2. You know, you read that 80s fashion is coming back, but you think to yourself "Nah, there's no way they'll repeat that decade of gruesome mistakes", but then you see the proof of it walking out of the Rideau Shopping Mall. The girl was about 17, had on flip flops, white leg warmers that came up to her knees, an acid washed denim mini-skirt and a pink hoodie. The other day in Future Shop I saw a 20 year old woman wearing enough hairspray that I was seriously concerned about stepping outside and getting blasted with enough UV radiation to kill me instantly. Oh, and her hair was done in a Mount Pearl Curl Flip. Dear god....

Oh, and I've seen two Japanese women clearly dressed as manga characters.

If nothing else, Ottawa is cheap entertainment for its people watching. Just as long as you don't have to park anywhere near Byward to do it.

Tuesday, April 14, 2009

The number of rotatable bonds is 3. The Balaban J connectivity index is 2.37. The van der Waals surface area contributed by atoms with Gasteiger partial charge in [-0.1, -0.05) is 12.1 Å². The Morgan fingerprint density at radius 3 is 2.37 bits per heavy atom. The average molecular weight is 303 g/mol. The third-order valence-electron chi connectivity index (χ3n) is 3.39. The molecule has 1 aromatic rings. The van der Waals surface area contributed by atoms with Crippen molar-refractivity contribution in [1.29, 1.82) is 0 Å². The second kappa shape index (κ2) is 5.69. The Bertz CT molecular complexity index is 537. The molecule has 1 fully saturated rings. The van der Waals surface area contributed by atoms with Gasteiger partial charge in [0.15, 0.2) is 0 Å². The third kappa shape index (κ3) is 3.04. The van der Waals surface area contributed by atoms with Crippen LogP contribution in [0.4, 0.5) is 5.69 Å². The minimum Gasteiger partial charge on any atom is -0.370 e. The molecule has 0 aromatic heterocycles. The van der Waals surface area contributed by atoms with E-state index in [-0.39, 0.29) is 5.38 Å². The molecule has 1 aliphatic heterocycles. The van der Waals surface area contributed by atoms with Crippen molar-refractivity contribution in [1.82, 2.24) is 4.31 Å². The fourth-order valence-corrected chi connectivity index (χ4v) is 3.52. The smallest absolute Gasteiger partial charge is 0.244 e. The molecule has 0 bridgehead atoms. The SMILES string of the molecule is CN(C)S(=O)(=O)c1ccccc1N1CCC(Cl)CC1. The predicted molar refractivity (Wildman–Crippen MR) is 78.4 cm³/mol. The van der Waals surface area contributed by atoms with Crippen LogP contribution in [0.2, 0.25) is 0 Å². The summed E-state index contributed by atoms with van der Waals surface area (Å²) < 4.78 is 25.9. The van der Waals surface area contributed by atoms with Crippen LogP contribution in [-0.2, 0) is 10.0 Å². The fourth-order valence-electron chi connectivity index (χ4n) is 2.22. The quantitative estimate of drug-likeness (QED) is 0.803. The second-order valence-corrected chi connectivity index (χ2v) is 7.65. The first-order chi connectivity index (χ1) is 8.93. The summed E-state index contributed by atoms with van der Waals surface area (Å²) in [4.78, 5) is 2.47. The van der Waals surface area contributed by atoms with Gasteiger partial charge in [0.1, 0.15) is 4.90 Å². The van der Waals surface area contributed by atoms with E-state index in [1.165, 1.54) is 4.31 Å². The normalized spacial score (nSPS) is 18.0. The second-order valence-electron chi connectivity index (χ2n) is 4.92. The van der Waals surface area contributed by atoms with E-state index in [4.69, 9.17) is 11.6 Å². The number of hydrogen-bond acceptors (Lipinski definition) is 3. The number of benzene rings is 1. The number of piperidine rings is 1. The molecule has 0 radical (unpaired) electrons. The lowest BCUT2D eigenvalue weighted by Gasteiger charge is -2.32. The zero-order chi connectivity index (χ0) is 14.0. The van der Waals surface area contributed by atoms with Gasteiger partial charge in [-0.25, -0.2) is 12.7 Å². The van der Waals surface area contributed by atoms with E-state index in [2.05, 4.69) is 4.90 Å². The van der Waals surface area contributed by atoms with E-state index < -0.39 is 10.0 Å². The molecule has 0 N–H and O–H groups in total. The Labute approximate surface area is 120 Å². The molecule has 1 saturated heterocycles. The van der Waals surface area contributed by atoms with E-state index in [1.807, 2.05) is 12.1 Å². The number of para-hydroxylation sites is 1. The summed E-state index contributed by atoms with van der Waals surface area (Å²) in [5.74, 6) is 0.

Psychotic breaks and big box stores

So what have we learned in our travels today?

1. You don't fuck with Ottawas bus drivers. They will take you out and not give a shit. I noticed on the back of the bus they have a little sticker advising drivers to yield for buses when they pull out. What it should say is if you value your life and insurance premiums, you will yield because they aint stoppin' for no one.

2. Our Garmin (lovingly known as "the Bitch") seems to be having a small break with reality. A warning pops up now when we turn it on letting us know that the map we're using is out of date and we need to buy a new one. We laughed, figuring how much has Ottawa changed in the past 18 months.

Well, apparently enough to give the Bitch several psychotic breaks with reality when driving around town today. I swear to God, the bloody thing actually sounded frazzled. I think it will get us through the rest of the week without melting down, but I guess we'll have to look at updating it the next time we do any serious driving down south.